Carrefour says it will not sell PepsiCo goods due to price hikes

Carrefour has been one of the most active retailers to challenge big consumer products

By Reuters

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A sign reading 'Shrinkflation, This product has seen its weight decrease and the price charged by our supplier increase' at a Carrefour supermarket in Montesson near Paris. — Reuters file
A sign reading "Shrinkflation, This product has seen its weight decrease and the price charged by our supplier increase" at a Carrefour supermarket in Montesson near Paris. — Reuters file

Published: Thu 4 Jan 2024, 5:48 PM

Carrefour is telling customers it will no longer sell PepsiCo products like Pepsi, Lay’s crisps and 7up because they had become too costly, in the latest tug-of-war over prices between retailers and global food giants.

From Thursday, shelves with PepsiCo products at Carrefour stores in France will be accompanied by a note saying “We are no longer selling this brand due to unacceptable price increases,” a spokesperson for the French retailer said.

PepsiCo did not respond to a request for comment.

The US company said in October it planned “modest” price hikes this year as demand held up despite rises, leading it to hike its 2023 profit forecast for a third straight time.

Over the past year, grocery retailers in several countries including Germany and Belgium have announced they stopped orders from consumer goods firms due to price rises, a tactic in price negotiations that have become more fraught due to inflation.

It is unclear whether PepsiCo products already on Carrefour shelves will be withdrawn, the spokesperson said, adding it cannot stop shoppers from buying those on display.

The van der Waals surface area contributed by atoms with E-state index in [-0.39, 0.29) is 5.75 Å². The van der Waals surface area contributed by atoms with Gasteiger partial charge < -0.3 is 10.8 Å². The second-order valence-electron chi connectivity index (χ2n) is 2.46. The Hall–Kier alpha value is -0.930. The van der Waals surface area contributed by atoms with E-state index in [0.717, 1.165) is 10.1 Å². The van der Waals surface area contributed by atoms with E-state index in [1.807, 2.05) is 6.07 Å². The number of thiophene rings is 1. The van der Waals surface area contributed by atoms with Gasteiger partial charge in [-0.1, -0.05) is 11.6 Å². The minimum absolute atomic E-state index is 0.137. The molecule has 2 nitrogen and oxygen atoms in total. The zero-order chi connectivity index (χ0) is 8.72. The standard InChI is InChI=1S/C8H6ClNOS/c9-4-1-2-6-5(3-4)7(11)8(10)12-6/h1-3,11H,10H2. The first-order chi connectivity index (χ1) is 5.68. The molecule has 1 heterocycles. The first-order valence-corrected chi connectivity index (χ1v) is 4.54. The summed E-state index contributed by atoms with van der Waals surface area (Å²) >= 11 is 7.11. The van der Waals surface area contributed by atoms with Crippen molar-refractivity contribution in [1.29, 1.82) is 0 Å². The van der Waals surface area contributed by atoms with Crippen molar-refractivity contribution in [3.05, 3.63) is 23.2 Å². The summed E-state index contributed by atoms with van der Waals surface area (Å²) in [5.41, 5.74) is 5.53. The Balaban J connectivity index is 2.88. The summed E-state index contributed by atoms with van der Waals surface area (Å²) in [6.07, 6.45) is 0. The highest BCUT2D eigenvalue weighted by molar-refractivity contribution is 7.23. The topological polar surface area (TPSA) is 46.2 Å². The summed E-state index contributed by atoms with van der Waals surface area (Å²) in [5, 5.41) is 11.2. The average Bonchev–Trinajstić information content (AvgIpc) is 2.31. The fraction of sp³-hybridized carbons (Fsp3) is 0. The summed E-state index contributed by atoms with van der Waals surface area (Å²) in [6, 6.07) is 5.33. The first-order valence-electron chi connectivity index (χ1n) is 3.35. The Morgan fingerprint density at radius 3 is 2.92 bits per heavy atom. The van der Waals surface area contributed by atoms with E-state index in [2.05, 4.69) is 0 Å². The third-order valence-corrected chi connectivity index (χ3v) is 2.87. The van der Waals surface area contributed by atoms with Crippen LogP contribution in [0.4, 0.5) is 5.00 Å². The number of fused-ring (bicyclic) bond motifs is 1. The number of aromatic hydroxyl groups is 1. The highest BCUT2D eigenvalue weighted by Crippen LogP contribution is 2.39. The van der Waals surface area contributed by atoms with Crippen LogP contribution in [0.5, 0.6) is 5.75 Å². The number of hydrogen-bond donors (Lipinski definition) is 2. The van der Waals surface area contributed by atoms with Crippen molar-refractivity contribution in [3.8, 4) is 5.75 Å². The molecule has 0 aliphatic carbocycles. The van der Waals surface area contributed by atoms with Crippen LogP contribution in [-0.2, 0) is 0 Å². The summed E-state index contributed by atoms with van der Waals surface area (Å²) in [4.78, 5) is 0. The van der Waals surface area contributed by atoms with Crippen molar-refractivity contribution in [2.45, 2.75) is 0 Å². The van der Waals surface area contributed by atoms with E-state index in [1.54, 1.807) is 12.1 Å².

The signs would only be put up in Carrefour’s stores in France, the spokesperson said, confirming local media reports.

Carrefour has been one of the most active retailers to challenge big consumer products and food companies over prices.

Last year, it started a “shrinkflation” campaign of sticking warnings on products that have shrunk in size but cost more. The spokesperson could not immediately confirm on Thursday if this was still the case.

In its efforts to bring down inflation, the French government has asked retailers and suppliers to wrap up annual price negotiations in January, two months sooner than usual.

A preliminary reading from the INSEE statistics office on Thursday showed consumer prices in France rose 4.1 per cent year-on-year in December, with yearly food inflation slowing down to 7.1 per cent from 7.7 per cent the month earlier.

France’s finance minister has previously threatened to claw back what he described as “undue” profits from food companies with special taxes if they did not pass on their own lower costs to consumers already struggling with high energy bills.


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